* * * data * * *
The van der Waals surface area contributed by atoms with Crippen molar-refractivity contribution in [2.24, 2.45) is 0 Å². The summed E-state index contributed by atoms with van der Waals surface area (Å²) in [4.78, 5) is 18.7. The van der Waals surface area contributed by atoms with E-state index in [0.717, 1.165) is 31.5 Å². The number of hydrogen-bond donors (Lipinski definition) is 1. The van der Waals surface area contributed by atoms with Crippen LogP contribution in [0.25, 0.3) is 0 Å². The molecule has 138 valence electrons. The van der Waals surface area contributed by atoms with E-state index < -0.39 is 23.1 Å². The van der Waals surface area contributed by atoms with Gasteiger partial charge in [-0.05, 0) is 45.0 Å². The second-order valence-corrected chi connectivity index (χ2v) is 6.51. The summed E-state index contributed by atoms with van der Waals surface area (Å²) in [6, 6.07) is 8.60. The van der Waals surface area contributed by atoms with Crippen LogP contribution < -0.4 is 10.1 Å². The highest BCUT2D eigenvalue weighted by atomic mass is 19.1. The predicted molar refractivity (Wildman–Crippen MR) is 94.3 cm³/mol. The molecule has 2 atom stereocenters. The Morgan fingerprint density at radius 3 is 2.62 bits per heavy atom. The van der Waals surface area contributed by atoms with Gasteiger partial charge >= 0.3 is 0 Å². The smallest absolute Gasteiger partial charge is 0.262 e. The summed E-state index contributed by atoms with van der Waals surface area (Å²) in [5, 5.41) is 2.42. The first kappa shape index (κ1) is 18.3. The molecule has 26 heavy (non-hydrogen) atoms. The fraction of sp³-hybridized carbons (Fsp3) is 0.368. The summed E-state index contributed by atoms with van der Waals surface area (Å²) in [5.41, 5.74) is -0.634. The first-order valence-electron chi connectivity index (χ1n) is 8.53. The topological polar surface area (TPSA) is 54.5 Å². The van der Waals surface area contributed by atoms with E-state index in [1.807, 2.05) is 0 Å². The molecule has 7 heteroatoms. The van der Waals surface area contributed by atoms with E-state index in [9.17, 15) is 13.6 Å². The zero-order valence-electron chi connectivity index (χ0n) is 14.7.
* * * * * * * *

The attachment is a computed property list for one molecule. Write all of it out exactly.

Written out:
The van der Waals surface area contributed by atoms with Crippen molar-refractivity contribution in [2.24, 2.45) is 0 Å². The summed E-state index contributed by atoms with van der Waals surface area (Å²) in [4.78, 5) is 18.7. The van der Waals surface area contributed by atoms with E-state index in [0.717, 1.165) is 31.5 Å². The number of hydrogen-bond donors (Lipinski definition) is 1. The van der Waals surface area contributed by atoms with Crippen LogP contribution in [0.25, 0.3) is 0 Å². The molecule has 138 valence electrons. The van der Waals surface area contributed by atoms with E-state index < -0.39 is 23.1 Å². The van der Waals surface area contributed by atoms with Gasteiger partial charge in [-0.05, 0) is 45.0 Å². The second-order valence-corrected chi connectivity index (χ2v) is 6.51. The summed E-state index contributed by atoms with van der Waals surface area (Å²) in [6, 6.07) is 8.60. The van der Waals surface area contributed by atoms with Crippen LogP contribution < -0.4 is 10.1 Å². The highest BCUT2D eigenvalue weighted by atomic mass is 19.1. The predicted molar refractivity (Wildman–Crippen MR) is 94.3 cm³/mol. The molecule has 2 atom stereocenters. The Morgan fingerprint density at radius 3 is 2.62 bits per heavy atom. The van der Waals surface area contributed by atoms with Gasteiger partial charge >= 0.3 is 0 Å². The smallest absolute Gasteiger partial charge is 0.262 e. The summed E-state index contributed by atoms with van der Waals surface area (Å²) in [5, 5.41) is 2.42. The first kappa shape index (κ1) is 18.3. The molecule has 26 heavy (non-hydrogen) atoms. The fraction of sp³-hybridized carbons (Fsp3) is 0.368. The summed E-state index contributed by atoms with van der Waals surface area (Å²) in [5.41, 5.74) is -0.634. The first-order valence-electron chi connectivity index (χ1n) is 8.53. The topological polar surface area (TPSA) is 54.5 Å². The van der Waals surface area contributed by atoms with E-state index in [1.807, 2.05) is 0 Å². The molecule has 7 heteroatoms. The van der Waals surface area contributed by atoms with E-state index in [9.17, 15) is 13.6 Å². The zero-order valence-electron chi connectivity index (χ0n) is 14.7.